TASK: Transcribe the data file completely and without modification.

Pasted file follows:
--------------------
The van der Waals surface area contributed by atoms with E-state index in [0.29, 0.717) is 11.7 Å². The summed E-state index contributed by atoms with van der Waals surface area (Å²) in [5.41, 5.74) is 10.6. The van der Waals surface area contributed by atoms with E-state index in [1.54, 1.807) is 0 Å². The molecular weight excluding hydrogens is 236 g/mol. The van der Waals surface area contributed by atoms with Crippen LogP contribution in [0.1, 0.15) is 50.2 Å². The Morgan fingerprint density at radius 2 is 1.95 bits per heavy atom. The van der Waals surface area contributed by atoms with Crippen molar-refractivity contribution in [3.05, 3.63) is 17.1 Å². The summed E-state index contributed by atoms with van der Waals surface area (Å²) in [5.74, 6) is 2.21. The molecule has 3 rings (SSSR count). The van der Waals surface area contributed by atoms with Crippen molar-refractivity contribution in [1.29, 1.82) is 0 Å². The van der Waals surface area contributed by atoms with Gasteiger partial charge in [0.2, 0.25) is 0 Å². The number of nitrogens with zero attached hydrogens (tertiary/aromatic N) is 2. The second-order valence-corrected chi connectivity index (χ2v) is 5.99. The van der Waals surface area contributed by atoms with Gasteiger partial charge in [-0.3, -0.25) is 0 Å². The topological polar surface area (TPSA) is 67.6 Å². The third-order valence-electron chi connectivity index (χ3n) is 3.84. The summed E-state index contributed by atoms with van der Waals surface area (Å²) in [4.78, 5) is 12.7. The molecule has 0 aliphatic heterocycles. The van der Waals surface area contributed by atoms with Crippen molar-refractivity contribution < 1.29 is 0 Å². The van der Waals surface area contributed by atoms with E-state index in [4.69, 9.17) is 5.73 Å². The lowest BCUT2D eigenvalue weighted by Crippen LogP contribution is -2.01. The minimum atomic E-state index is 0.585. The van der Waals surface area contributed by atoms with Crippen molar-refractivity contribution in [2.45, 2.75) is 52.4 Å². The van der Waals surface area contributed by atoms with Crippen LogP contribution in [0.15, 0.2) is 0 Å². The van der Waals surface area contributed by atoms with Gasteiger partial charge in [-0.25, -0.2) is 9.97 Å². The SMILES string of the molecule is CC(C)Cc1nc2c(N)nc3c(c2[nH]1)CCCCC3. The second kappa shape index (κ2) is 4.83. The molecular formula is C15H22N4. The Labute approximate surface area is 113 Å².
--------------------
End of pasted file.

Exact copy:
The van der Waals surface area contributed by atoms with E-state index in [0.29, 0.717) is 11.7 Å². The summed E-state index contributed by atoms with van der Waals surface area (Å²) in [5.41, 5.74) is 10.6. The van der Waals surface area contributed by atoms with E-state index in [1.54, 1.807) is 0 Å². The molecular weight excluding hydrogens is 236 g/mol. The van der Waals surface area contributed by atoms with Crippen LogP contribution in [0.1, 0.15) is 50.2 Å². The Morgan fingerprint density at radius 2 is 1.95 bits per heavy atom. The van der Waals surface area contributed by atoms with Crippen molar-refractivity contribution in [3.05, 3.63) is 17.1 Å². The summed E-state index contributed by atoms with van der Waals surface area (Å²) in [5.74, 6) is 2.21. The molecule has 3 rings (SSSR count). The van der Waals surface area contributed by atoms with Crippen molar-refractivity contribution in [1.29, 1.82) is 0 Å². The van der Waals surface area contributed by atoms with Gasteiger partial charge in [0.2, 0.25) is 0 Å². The number of nitrogens with zero attached hydrogens (tertiary/aromatic N) is 2. The second-order valence-corrected chi connectivity index (χ2v) is 5.99. The van der Waals surface area contributed by atoms with Gasteiger partial charge in [-0.3, -0.25) is 0 Å². The topological polar surface area (TPSA) is 67.6 Å². The third-order valence-electron chi connectivity index (χ3n) is 3.84. The summed E-state index contributed by atoms with van der Waals surface area (Å²) in [4.78, 5) is 12.7. The molecule has 0 aliphatic heterocycles. The van der Waals surface area contributed by atoms with Crippen molar-refractivity contribution < 1.29 is 0 Å². The van der Waals surface area contributed by atoms with E-state index in [4.69, 9.17) is 5.73 Å². The lowest BCUT2D eigenvalue weighted by Crippen LogP contribution is -2.01. The minimum atomic E-state index is 0.585. The van der Waals surface area contributed by atoms with Crippen molar-refractivity contribution in [2.45, 2.75) is 52.4 Å². The van der Waals surface area contributed by atoms with Crippen LogP contribution in [0.15, 0.2) is 0 Å². The van der Waals surface area contributed by atoms with Gasteiger partial charge in [-0.25, -0.2) is 9.97 Å². The SMILES string of the molecule is CC(C)Cc1nc2c(N)nc3c(c2[nH]1)CCCCC3. The second kappa shape index (κ2) is 4.83. The molecular formula is C15H22N4. The Labute approximate surface area is 113 Å².